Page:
Copper is at high-risk for forced and child labor

Copper, a versatile material due to its conductivity, resistance to corrosion, along with it flexibility, is often used in our wiring, heating systems, and roofing. In fact, approximately half of the copper supply worldwide is used in buildings.

Copper processing is complicated. It begins with mining of the ore, including copper oxide and copper sulfide. As with other at-risk building materials made with child and forced labor, the extraction and manufacturing of copper carries its own unique risks.

From the Democratic Republic of the Congo to Mexico, workers are using their hands or rudimentary tools and often work in dangerous mines. Children are often used to navigate the small spaces.

The top four copper producing countries are Chile, Peru, China, and the Democratic Republic of the Congo (DRC) and the industry in these nations is fraught with forced and child labor. In the DRC for example, which produces 1.8 million metric tons of copper annually, children are exposed to mining, including carrying heavy loads, digging, sifting, sorting, transporting, using explosives, washing, and working underground.  Approximately 15% of children between the ages of 5 and 17 in Congo are child laborers, most of whom are doing dangerous work. More than 11,000 tons of raw copper are produced by artisanal mines every month in DRC and artisanal mines are more prevalent in high-risk areas.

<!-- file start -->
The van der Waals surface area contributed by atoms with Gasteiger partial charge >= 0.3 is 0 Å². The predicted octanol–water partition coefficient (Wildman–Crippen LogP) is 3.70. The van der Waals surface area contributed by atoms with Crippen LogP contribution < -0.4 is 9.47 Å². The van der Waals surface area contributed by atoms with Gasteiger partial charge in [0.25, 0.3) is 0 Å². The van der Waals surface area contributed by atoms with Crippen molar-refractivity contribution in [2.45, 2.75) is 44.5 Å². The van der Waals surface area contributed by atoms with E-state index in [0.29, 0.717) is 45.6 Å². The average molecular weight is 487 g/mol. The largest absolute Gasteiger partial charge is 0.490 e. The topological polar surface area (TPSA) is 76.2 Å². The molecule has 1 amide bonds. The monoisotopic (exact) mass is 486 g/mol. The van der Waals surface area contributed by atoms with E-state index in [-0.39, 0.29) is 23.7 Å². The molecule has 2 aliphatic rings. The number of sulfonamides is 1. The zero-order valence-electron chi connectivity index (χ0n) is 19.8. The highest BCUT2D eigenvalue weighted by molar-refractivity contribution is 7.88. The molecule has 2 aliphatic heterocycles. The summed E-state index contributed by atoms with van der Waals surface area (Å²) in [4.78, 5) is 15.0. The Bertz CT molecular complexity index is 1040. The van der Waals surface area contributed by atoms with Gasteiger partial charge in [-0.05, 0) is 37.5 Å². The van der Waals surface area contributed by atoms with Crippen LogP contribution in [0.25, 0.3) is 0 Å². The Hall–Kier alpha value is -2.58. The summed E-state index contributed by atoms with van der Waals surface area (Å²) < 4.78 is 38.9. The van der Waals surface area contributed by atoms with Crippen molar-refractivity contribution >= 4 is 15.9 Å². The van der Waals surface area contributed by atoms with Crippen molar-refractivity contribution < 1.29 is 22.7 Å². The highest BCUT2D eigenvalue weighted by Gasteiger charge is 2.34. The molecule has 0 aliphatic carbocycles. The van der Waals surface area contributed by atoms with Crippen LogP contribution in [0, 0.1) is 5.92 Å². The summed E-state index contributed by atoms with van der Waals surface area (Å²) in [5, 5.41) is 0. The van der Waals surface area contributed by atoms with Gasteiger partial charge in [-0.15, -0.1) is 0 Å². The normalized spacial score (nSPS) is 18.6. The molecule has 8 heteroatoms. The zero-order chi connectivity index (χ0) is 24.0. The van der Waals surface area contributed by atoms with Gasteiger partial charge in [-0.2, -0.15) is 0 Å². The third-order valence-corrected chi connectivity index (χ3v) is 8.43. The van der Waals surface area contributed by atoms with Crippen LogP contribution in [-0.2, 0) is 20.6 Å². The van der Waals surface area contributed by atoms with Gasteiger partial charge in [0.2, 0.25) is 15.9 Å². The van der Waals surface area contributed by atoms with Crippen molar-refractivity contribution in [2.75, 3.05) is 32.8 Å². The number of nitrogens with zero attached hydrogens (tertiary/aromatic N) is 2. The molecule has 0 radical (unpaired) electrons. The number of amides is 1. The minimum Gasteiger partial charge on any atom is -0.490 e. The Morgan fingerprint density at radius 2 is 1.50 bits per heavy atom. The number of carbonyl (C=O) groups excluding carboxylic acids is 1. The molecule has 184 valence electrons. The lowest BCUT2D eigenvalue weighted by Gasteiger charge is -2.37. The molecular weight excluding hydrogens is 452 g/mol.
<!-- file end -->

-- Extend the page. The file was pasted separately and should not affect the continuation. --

Copper Mark Certification

Steps have been taken within the industry to move toward more sustainable and responsible copper production. The Copper Mark is a third party certification that works with companies throughout the copper industry to enable them to meet the demands for responsible production practices, supporting sustainable development, and mitigating environmental degradation to the benefit of local communities, customers, and consumers. Recipients of the Copper Mark have been independently assessed as having implemented policies and practices conforming with the Copper Mark Responsible Production Criteria.

Further resources:

2020 List of Goods Produced with Child Labor or Forced Labor

Minerals Commodities Summary on Copper

The Copper Mark